Which is why I’ve been waiting anxiously for Jim Holt to weigh in on the question of nothing. Now, finally, with the publication of his book, Why Does the World Exist?, which was 18 years in the making, he has. Holt’s book should put nothing on your mind.

You may know of Holt from his work in the New York Review of Books, the New Yorker (where his devastating account of the confusions of string theorists caused a stir in 2006), or as a frequent contributor to the New York Times Book Review on complex matters of science and philosophy. What you may not know is that his current book is the culmination of years pursuing this ultimate question with the best minds in the realms of quantum cosmology, philosophy, and theology all over the world.

It began, more or less, in 1994, when he published a story in Harper’s with the title “Nothing Ventured.” I’ve been following Holt’s work on the subject ever since, always impressed by the grace, humor, humility, and offhand precision with which he makes difficult mathematical and philosophical questions and concepts accessible in a literate way. In his new book, through provocative interviews with the greatest minds on the planet, he captures the human factor behind the equations, what draws such an impressive array of figures to this line of inquiry, and the abstruse logical theorems the quest entails.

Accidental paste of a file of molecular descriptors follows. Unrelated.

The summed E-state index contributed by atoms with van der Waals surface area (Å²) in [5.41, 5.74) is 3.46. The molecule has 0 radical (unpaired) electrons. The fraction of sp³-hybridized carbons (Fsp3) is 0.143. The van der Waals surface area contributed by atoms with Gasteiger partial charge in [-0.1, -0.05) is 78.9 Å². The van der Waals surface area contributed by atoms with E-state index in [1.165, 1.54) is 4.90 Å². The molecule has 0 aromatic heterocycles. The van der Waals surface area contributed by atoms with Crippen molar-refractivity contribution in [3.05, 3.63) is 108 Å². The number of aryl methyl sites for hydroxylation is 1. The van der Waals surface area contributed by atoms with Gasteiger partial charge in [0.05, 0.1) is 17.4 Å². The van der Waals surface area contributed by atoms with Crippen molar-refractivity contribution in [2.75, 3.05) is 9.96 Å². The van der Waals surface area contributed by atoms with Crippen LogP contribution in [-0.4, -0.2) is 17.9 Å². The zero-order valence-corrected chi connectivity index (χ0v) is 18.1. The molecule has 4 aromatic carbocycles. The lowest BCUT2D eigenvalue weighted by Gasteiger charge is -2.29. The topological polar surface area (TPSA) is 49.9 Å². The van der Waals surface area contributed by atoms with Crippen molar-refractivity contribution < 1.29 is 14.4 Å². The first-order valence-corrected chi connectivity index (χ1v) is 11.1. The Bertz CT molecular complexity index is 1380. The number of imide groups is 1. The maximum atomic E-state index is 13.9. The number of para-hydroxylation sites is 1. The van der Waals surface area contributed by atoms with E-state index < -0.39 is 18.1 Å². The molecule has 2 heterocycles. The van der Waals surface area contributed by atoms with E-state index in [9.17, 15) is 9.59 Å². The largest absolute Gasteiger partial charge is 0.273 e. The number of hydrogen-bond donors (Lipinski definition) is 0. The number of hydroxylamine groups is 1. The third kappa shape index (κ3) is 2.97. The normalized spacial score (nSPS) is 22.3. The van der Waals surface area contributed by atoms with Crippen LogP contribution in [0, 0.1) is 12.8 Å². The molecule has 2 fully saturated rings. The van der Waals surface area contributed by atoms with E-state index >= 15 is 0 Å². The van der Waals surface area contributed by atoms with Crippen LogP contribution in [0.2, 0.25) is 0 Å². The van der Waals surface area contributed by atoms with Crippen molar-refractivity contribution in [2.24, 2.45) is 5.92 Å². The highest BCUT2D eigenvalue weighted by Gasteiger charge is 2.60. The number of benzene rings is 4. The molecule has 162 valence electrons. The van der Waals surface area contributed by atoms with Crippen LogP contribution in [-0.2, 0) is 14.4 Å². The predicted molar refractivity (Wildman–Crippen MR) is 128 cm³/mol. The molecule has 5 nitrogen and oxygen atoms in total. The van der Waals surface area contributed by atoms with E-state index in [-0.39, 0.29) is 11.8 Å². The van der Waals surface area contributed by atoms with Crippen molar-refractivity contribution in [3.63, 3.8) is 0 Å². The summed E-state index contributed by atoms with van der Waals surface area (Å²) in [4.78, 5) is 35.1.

There’s a drama to this pursuit that even some elite physicists acknowledge is not a matter of mere mathematics: Holt quotes the physicist Steven Weinberg saying, “The effort to understand the universe is one of the very few things that lifts human life above the level of farce and gives it some of the grace of tragedy.”

Yes! That Weinberg can see even his own efforts as being potentially “tragic”—a rare instance of physicist humility—is much to his credit. He understands that the quest to comprehend the universe may never be fulfilled.

Holt is just the man for the something/nothing detective story because he is one of those rare individuals who can speak three distinctive languages fluently: the advanced mathematical language of the quantum cosmologist, the sometimes-indecipherable language of post-modal philosophy and theology, and, oh, right, the third language: English. In fact he can write it with extraordinary subtlety. His prose is both suspenseful—his subtitle is “An Existential Detective Story”—and stringent in an exemplary way.

The new argument that has broken out over the meaning of nothing is one of the most profound and fascinating controversies in modern thought.